Officials in Corpus Christi, Texas, announced that a city water ban had been fully lifted on Sunday, following fears of potential contamination from an industrial chemical leak at an asphalt plant.

The entire water system for the Gulf Coast city of 320,000 was back “in full use” as of Sunday morning, Mayor Dan McQueen said at a press conference.

Officials said they would continue to monitor the situation going forward, he said, admitting that there was still a possibility of “a plume of contamination in the water system.”

All 30 samples that were tested Saturday by the Environmental Protection Agency and the Texas Commission on Environmental Quality were currently at non-detect levels for contaminants, the mayor said.

The EPA confirmed in a statement Sunday that none of the 28 drinking water samples collected from across the city water system from Dec. 15-16 tested positive for the presence of the chemical officials feared had leaked into the water supply, Indulin AA-86, at their method detection levels.

“As we look at this, we’re going to continue the sampling process and the city is still in a partnership with TCEQ and the EPA on evaluating our entire water system,” the mayor said.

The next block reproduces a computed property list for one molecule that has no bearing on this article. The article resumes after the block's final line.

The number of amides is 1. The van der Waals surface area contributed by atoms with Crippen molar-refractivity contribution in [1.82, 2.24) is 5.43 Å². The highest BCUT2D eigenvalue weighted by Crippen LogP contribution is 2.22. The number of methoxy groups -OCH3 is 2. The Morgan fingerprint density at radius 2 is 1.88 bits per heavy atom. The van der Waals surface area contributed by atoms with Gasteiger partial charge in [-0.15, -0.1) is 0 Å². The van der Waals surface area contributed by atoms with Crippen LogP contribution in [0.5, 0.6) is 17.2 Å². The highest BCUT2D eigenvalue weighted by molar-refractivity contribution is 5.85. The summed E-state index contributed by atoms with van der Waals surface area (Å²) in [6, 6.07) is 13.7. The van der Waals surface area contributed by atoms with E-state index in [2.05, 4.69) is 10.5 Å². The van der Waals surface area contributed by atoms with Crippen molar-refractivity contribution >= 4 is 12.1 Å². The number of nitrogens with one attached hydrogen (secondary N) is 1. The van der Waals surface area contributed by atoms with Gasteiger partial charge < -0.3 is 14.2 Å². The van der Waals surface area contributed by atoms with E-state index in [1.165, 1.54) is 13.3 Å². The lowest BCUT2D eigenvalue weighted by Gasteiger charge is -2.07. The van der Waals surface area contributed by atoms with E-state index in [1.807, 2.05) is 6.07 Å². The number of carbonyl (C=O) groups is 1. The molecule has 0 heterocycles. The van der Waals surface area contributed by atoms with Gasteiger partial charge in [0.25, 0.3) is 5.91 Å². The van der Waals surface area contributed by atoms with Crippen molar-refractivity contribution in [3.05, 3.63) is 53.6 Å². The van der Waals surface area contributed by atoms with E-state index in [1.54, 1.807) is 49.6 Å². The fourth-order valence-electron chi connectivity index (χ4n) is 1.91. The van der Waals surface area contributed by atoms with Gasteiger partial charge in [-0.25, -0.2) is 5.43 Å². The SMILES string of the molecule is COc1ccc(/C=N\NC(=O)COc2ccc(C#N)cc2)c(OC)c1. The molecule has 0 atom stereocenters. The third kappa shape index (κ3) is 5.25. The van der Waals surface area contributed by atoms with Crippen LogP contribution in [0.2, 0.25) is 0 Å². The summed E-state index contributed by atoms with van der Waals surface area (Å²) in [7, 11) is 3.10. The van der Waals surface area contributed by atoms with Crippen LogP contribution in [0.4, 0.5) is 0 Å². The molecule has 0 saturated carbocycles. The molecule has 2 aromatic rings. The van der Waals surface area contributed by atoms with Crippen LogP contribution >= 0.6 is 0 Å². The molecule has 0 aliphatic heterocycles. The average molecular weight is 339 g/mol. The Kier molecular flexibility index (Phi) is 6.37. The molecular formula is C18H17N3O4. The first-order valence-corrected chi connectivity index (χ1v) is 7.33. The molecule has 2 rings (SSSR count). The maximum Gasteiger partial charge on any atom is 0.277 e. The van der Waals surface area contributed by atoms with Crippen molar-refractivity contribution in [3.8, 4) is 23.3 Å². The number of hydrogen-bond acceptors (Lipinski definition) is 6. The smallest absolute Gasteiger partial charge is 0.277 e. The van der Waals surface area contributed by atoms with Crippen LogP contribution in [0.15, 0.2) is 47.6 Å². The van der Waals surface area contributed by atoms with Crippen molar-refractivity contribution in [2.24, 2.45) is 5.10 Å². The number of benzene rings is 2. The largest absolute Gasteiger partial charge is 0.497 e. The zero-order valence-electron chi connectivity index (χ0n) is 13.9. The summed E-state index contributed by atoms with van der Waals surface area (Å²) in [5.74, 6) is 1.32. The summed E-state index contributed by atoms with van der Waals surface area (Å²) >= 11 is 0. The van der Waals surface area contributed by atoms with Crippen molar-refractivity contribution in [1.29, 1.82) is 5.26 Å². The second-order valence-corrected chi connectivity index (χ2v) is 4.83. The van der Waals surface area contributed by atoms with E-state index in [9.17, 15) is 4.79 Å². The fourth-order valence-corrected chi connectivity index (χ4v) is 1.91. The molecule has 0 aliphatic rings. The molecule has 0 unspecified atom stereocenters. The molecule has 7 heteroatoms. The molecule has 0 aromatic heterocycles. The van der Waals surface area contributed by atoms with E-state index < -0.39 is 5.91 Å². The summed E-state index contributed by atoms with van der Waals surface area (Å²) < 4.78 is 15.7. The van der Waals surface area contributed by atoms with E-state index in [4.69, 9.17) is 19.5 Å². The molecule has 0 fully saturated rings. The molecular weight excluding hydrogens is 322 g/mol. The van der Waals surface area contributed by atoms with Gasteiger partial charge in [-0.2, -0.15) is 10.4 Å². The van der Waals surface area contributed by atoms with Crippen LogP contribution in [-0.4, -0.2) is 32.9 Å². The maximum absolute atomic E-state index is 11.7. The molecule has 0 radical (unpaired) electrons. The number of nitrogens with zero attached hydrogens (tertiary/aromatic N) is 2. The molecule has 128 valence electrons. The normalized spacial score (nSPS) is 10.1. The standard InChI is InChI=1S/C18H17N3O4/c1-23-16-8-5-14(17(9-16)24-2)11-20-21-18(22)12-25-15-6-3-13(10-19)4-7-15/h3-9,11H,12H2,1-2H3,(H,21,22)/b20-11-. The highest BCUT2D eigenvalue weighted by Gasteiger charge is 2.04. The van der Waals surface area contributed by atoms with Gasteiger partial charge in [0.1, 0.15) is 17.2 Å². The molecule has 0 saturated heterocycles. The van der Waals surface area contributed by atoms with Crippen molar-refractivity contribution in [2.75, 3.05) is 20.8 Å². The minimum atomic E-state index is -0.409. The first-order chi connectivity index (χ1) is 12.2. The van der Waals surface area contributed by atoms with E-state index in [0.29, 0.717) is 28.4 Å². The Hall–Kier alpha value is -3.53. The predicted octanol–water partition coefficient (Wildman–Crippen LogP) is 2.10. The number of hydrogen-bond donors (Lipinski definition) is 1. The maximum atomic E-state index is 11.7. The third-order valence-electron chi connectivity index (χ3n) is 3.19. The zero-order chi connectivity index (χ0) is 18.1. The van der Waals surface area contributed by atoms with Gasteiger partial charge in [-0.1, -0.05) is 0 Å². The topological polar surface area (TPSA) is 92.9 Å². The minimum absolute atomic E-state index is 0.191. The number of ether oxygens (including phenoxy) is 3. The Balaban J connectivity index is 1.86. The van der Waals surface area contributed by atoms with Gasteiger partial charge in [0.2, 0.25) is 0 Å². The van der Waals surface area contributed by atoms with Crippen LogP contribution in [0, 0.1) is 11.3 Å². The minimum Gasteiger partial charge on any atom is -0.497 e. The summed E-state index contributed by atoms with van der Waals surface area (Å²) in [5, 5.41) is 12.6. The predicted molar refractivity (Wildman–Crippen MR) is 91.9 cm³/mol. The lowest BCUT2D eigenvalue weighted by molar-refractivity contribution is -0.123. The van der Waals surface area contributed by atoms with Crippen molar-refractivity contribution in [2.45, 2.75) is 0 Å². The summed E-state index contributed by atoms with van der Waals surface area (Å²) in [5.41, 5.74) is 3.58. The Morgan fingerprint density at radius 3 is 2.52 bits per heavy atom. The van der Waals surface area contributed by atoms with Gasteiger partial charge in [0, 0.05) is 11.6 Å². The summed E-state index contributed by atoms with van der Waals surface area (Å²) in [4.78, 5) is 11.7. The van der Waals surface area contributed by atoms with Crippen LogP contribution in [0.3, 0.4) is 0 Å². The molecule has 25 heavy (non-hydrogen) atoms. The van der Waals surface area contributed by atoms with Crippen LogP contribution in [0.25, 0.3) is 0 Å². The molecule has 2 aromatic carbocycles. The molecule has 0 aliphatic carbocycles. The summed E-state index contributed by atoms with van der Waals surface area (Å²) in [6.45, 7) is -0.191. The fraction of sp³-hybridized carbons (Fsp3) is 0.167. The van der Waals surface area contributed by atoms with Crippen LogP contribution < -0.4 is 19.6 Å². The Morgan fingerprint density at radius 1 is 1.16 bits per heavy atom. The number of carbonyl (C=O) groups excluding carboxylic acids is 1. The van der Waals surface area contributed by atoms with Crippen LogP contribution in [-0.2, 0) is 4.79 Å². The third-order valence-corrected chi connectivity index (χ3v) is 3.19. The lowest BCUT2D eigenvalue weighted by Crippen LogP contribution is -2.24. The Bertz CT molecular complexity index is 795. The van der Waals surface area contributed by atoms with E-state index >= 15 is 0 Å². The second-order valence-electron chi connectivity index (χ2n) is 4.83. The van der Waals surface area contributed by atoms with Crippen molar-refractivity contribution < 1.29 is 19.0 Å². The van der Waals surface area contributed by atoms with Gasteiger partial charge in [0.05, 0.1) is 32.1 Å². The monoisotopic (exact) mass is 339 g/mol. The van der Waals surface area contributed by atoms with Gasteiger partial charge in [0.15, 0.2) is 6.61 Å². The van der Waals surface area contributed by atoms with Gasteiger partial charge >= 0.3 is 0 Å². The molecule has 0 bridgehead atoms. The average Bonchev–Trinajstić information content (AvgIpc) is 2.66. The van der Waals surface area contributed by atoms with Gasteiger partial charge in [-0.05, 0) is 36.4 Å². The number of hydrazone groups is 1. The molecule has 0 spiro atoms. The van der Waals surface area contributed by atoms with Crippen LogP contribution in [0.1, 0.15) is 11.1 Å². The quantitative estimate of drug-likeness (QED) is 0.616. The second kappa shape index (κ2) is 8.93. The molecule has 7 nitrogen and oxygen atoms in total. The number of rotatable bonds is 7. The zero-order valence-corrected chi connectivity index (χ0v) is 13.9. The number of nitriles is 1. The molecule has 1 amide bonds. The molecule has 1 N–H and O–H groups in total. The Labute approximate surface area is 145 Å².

Both agencies were currently evaluating “every health concern that’s out there right now” and working to see if there was any contamination they might have missed, he added. Officials had finished flushing Zone 3 of the city, which had been banned from using the water completely as a precaution.

The ordeal was unnerving for Corpus Christi residents, especially those who live near the asphalt plant.

“Have we been exposed?” Carol Gonzalez asked. “We just don’t know.”

Her family lives less than a mile away and her husband, Anthony Gonzalez, had made spaghetti for their 9- and 10-year-old daughters the night the water use ban was announced.

The couple, interviewed while picking up a free case of bottled water at a city-run senior center, had already spent $150 on water, not to mention eating out. And they’ve been driving out of the city to fill buckets of water they use to bathe their children, who include a 6-month-old girl.

“It’s gotten very expensive, and there’s not going to be any reimbursement,” Carol Gonzalez said.

McQueen urged city residents to be conservative in their water use on Sunday, saying he did not want to risk too much burden on the water system.

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